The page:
The days of charities governing themselves with little to no oversight are over, Attorney General Dale Marshall revealed today, declaring a “new world” required greater scrutiny of their financial affairs.
Fearing the possibility of being blacklisted for lax international anti-money laundering and anti-terrorism enforcement, the Justice Minister said Government is taking steps to ensure that these NGOs are subject to greater accountability.
Charities will be required to submit their financial reports each year, which includes their source of income and associations outside of Barbados or face the very real possibility of being de-listed, Marshall said.
Efforts earlier this year to gather this information have yielded little results and the time has come for Government to have a firmer hand, he declared.
He said: “Unfortunately, we are living in a new world now.
“We are living in a world where it is vital that we pay attention to the scourge of money laundering and terrorism financing.
“Charities in their very nature are considered to be high risk vehicles for money laundering and financing terrorism.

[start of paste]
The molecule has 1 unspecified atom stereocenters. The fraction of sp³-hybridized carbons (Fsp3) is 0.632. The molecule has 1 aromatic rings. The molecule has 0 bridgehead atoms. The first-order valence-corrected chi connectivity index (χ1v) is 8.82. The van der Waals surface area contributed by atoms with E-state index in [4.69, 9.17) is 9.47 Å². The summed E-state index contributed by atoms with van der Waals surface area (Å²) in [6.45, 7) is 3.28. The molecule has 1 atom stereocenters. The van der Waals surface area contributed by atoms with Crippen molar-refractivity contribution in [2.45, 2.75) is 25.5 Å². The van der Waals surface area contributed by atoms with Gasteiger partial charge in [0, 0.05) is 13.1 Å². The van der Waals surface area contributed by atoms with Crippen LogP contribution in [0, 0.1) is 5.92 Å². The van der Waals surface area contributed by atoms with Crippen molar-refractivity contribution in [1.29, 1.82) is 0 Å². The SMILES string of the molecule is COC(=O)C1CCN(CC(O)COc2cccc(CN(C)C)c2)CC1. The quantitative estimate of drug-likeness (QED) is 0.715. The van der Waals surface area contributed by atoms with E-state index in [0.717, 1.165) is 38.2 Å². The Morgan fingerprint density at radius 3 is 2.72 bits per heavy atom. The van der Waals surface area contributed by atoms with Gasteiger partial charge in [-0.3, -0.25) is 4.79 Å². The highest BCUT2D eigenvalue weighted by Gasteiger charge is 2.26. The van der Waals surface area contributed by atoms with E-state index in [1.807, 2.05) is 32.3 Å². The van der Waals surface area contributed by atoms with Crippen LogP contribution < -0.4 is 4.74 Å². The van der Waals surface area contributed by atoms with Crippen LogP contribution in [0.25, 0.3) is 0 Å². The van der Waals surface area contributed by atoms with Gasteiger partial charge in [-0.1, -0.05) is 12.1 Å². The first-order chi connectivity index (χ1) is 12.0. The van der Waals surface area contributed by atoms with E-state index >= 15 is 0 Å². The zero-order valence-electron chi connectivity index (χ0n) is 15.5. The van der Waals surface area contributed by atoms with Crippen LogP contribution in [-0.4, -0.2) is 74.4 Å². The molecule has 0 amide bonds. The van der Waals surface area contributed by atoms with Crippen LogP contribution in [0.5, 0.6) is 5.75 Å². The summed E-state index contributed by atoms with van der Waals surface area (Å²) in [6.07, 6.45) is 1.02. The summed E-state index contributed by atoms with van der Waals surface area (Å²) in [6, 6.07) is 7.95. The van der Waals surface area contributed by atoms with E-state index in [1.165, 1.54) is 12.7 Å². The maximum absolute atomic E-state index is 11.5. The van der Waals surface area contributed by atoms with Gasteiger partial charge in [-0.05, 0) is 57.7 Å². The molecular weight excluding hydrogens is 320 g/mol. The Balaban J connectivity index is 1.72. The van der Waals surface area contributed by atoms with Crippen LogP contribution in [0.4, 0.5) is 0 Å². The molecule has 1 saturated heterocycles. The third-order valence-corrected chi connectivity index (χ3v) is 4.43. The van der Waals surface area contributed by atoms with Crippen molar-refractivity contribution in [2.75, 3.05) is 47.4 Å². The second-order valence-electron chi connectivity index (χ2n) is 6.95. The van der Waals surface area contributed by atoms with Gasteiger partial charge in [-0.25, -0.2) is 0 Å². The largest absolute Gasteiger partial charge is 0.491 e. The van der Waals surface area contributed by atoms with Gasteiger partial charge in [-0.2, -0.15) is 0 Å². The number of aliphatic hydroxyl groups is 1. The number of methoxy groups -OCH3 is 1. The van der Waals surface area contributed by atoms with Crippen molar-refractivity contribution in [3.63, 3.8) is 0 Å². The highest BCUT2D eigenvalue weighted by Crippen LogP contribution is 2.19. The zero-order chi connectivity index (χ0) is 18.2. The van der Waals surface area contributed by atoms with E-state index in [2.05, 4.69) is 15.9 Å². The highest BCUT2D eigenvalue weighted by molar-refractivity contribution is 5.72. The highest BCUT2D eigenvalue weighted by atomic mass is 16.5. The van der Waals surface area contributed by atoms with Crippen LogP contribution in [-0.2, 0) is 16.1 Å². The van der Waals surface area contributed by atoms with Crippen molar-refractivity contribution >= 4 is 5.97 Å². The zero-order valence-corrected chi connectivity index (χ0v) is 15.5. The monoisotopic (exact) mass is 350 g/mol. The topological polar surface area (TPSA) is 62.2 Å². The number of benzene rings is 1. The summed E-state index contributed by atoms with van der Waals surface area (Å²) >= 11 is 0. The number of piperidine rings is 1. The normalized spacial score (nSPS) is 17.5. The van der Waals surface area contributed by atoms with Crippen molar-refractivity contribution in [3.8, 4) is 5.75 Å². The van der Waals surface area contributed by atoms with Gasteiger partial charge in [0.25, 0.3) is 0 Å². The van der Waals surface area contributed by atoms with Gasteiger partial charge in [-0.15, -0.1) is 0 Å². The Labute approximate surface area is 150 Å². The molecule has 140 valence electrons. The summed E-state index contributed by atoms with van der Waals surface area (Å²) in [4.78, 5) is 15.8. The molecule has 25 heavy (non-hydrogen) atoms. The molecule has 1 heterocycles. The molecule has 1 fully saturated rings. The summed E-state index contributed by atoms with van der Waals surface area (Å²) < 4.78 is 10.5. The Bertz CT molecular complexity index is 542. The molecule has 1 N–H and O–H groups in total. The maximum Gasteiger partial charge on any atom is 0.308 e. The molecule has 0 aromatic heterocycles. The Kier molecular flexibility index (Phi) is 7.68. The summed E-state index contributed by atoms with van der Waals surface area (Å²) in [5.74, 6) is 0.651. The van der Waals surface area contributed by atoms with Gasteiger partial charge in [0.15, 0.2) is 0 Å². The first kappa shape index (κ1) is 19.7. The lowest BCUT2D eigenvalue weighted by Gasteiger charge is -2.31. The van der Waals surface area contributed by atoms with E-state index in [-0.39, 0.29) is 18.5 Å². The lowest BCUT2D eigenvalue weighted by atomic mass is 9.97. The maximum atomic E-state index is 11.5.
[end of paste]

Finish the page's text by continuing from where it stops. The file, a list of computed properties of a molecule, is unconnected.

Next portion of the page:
“Basically, all of the countries across the world are expected to meet certain basic minimum standards to demonstrate that we are serious about fighting money laundering and terrorism.l
The Attorney General said that if Barbados fails to meet these international standards then the country runs the risk of being blacklisted or losing its correspondent banking links.
But Marshall promised that Government will provide technical support to the charities that need it, as many of them may not be able to afford an accountant to prepare their records.
He also noted that Government will not demand documents prior to 2018 but charities must now comply with the requirements.
Marshall said: “We risk effectively being blacklisted in the international arena and the significance of this is that this blacklisting would likely result in the loss of correspondent banking to Barbadian financial institutions.
“This is not idle conjecture because in the past, the Caribbean region had about 20 correspondent banks, now we are just under 15.
“We don’t consider that of our 1,400 plus charities that any of them are going to be used as a vehicle for these scourges, but we have to be in a position to defend our level of supervisions.
“Our Charities Act was passed in 1979 and even so a lot of the requirements are not being met.
“Charities are required to maintain accounts and they are required to file balance sheets with the Company Registry, but like many things this never happens.”
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